-Oil & Grease: Fuels, motor oil, lubricating oil, hydraulic oil, cooking oil, and animal-derived fats. These oils and fats create a chemical oxygen demand and reduces aquatic organisms ability to reproduce and survive.

BMP: Allow natural vegetation growth along waterways, plant rain gardens, and reduce paved surfaces, and be mindful of disposal of oil and grease.

 

-Pathogens: Pathogen presence indicates the water is contaminated by human or animal waste. They enter waterways through sewer overflows, leaking sewer lines, and yard waste. People who come in contact with pathogens can suffer headaches, diarrhea, cramps, and nausea.

BMP: Allow natural vegetation growth near waterways, pick up after pets, and plant rain gardens.

 

-pH: pH is a measure of the relative amount of hydrogen and hydroxide ions in water. Acidic conditions can impact aquatic life.

BMP: Allow for natural growth near waterways, reduce paved/impervious surfaces, or contact Headwaters, the EPA, or Kentucky Division of Water.

 

-Siltation: Silt is the dirt, soil, or sediment that is carried and deposited by water. Siltation clogs fish gills, and smothers eggs and nests in water. It can also burry aquatic insects and their habitat, which impacts all organisms in the food chain.

BMP: Allow natural vegetation growth near waterways, plant rain gardens, reduce paved surfaces, and limit fertilizer and pesticide use.

 

-Sludge: When stress is placed on water treatment plants, untreated sewage can be released. Sewage is filled with pathogens, which can lower dissolved oxygen and raise the temperature of the ecosystem.

BMP: Allow for natural growth near waterways, plant rain gardens, pick up after your pets, and support public funding of water treatment plants and sewer infrastructure.

 

-Specific Conductance: This is a measure of how well water conducts electricity. High conductivity indicates high amounts of ions in the water, causing harm to aquatic ecosystems. Ions can range from chlorides, agricultural phosphates and nitrates, and iron, sulfate, copper, cadmium, arsenic, and others stemming from mine drainage.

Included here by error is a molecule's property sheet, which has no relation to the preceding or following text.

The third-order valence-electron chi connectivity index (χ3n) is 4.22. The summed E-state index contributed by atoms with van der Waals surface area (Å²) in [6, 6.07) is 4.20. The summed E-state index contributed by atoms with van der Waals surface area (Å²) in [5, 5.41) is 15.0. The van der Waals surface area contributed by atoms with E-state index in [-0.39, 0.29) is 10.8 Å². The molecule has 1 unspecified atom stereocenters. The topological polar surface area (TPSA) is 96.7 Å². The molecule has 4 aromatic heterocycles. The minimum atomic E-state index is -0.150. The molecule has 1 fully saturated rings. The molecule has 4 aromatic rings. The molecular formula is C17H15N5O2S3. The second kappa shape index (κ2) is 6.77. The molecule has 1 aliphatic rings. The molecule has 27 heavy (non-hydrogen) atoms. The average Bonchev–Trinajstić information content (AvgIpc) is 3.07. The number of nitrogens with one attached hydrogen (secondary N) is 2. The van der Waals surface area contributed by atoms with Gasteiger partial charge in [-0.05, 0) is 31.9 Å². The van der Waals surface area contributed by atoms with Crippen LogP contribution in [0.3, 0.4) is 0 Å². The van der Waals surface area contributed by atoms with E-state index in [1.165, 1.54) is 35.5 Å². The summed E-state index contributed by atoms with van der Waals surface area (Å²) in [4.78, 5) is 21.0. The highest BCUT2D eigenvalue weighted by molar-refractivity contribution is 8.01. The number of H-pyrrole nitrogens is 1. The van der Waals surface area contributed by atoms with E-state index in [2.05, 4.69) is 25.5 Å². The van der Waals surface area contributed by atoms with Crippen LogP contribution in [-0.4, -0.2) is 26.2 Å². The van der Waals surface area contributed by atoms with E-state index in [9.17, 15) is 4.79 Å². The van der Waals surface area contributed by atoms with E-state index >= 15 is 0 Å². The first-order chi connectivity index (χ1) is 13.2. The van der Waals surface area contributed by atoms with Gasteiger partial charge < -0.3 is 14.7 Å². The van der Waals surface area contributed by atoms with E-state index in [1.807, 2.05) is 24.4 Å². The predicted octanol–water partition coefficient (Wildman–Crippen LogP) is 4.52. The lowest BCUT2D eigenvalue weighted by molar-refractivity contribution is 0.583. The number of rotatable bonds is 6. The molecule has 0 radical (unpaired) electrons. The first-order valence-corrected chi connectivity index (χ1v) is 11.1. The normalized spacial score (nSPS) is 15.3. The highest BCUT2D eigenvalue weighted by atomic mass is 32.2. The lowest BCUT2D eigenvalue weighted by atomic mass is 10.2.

BMP: Allow for natural growth near waterways, reduce paved/impervious surfaces, or contact Headwaters, EPA and/or the KY Division of Mine Reclamation and Enforcement.

 

-Sulfates: Sulfates are compounds containing sulfur that naturally cycle throughout the environment as part of natural biogeochemical cycles. In excess, sulfates promote the conversion of mercury, and stimulate sediments to release nutrients, causing eutrophication.

BMP: Allow for natural growth near waterways, limit fertilizers, plant rain gardens, and reduce paved/impervious surfaces.

 

-Temperature: Temperature can be a critical but is an often overlooked factor in the health of many aquatic environments. An increase in the temperature of water can interrupt enzyme activity in many organisms or exceed the tolerance limits of some, killing some aquatic species.  

BMP: Allow for natural growth near waterways, plant rain gardens, pick up after your pets, and removed unused dams.

 

-Total Dissolved Solids: Or (TDS) indicates the amount of ions, including salts and metals, dissolved in a certain amount of water. Above certain levels TDS can be detrimental to ecosystems. Human-caused sources of high TDS are common and include agricultural/pesticide runoff, sewage discharge, or increased salinity from deicing salts.

BMP: Use non toxic deicing methods, allow for natural growth near waterways, plant rain gardens, reduce paved/impervious surfaces, and limit fertilizer and pesticide use. The best way to lower TDS levels of local creeks and rivers is by prevention.

 

SOURCE: http://cumberlandriverbasin.org/icreek/